2nd Saturday of spring, my 2nd Saturday ride. The 3rd ride for some of the usual suspects, but a few of us in this group were otherwise engaged in the indoor time trial 2 weeks ago. Ah, but last week ... last week was the first full day of spring. We set a 9am start time (late for us) in order to get a few degrees up. And we had a fantastic 40+ miles.
It did not look good for a ride this weekend. All the good weather had come early in the week, and reports for today were not promising. But late in the day Friday it looked like we might just get in a couple of hours before the nasty stuff. Yes, it would be cold (32-33 degrees), but some sun and the roads would be dry.
Bundled up, we met in the Prairie Trail parking lot, as usual, and were on the way a couple of minutes past 8. Now, I needed to be back by 11, and that set the limit - perhaps a bit lower than the group would have chosen. I also had a phone call just before we took off: trouble at work. Then about 8 miles into the ride, another call: reporting in trouble at work. For this call, the group chose to wait for me, for which I was thankful. Jonny even hung back and helped me catch up, and we found the group ready to enter Army Trail road headed west.
It was cold this morning, with a pretty stiff NNE wind. Which is to say ... a day you want to stay together especially when heading north and east. And a group of 6 should provide lots of support for a long pull back east through Fermi Lab on today's loop. Straight into the cold wind, this pretty strong group was just managing about 15mph on the road that cuts across Fermi. Short pulls, and when I got to the fore I knew why.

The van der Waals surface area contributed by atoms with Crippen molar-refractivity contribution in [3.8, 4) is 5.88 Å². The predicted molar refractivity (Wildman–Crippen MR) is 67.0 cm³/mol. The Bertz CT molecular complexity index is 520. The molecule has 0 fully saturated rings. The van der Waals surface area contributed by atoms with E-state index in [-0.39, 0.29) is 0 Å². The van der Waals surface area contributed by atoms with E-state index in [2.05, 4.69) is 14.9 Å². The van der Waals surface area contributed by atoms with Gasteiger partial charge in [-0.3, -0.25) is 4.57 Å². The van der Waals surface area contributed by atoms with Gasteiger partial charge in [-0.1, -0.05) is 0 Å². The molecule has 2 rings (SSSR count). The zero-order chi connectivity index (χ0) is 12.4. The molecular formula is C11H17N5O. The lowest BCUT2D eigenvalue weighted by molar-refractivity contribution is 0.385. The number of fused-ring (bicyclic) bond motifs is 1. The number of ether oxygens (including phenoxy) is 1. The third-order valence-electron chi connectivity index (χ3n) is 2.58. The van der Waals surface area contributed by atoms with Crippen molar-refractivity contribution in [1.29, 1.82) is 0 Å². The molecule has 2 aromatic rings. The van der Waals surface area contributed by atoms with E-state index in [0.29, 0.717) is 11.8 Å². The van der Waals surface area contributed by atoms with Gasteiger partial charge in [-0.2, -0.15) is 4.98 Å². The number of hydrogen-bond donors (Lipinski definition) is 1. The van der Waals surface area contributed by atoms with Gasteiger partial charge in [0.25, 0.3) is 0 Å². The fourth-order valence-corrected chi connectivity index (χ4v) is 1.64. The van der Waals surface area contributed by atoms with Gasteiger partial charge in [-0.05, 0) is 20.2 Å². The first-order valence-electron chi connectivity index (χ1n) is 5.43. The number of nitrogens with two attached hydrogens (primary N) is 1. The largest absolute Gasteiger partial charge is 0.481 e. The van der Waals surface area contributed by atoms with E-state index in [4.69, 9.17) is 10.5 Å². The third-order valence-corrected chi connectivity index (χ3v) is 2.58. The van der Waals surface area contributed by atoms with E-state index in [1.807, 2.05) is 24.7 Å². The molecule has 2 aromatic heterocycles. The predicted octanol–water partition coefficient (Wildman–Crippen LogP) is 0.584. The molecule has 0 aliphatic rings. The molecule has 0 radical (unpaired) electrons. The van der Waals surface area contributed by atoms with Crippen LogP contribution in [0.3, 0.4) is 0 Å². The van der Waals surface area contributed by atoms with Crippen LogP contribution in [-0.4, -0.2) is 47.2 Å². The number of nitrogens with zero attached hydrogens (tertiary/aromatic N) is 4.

When I slipped to the back, I quickly lost my place off the back, and had to really scramble to catch back up. I even called out for help ... which I have never done before, and maybe it isn't done, but in any case it was calling into the wind and wasn't heard. Just as I caught Fred's wheel, "car back!" brought the paceline into single file ... and me then back out of the draft and into the wind. Car past, the line spread again across the lane and everyone was covered - except me. Then the guy who followed me up front slipped back - into the space I should have occupied, and very distinctly noticing where I was. And that was pretty much that.
There I was, about 8 miles from home, with my "friends" slipping away in front of my eyes. Heck, I could even see the next change or two on the draft line. But before long, they were long gone. There was no way I was going to catch them. When I got to Mack Rd. and Rte. 59, I saw whoever was now in back cross the highway as the light turned red. It's a long light, and I was pretty far behind it anyway. I never saw them again.
Except JB, who, returning to his home in Batavia, called out as he passed by "character building." It was at this point that I wished I had the colorful expletives that somehow seemed so apt.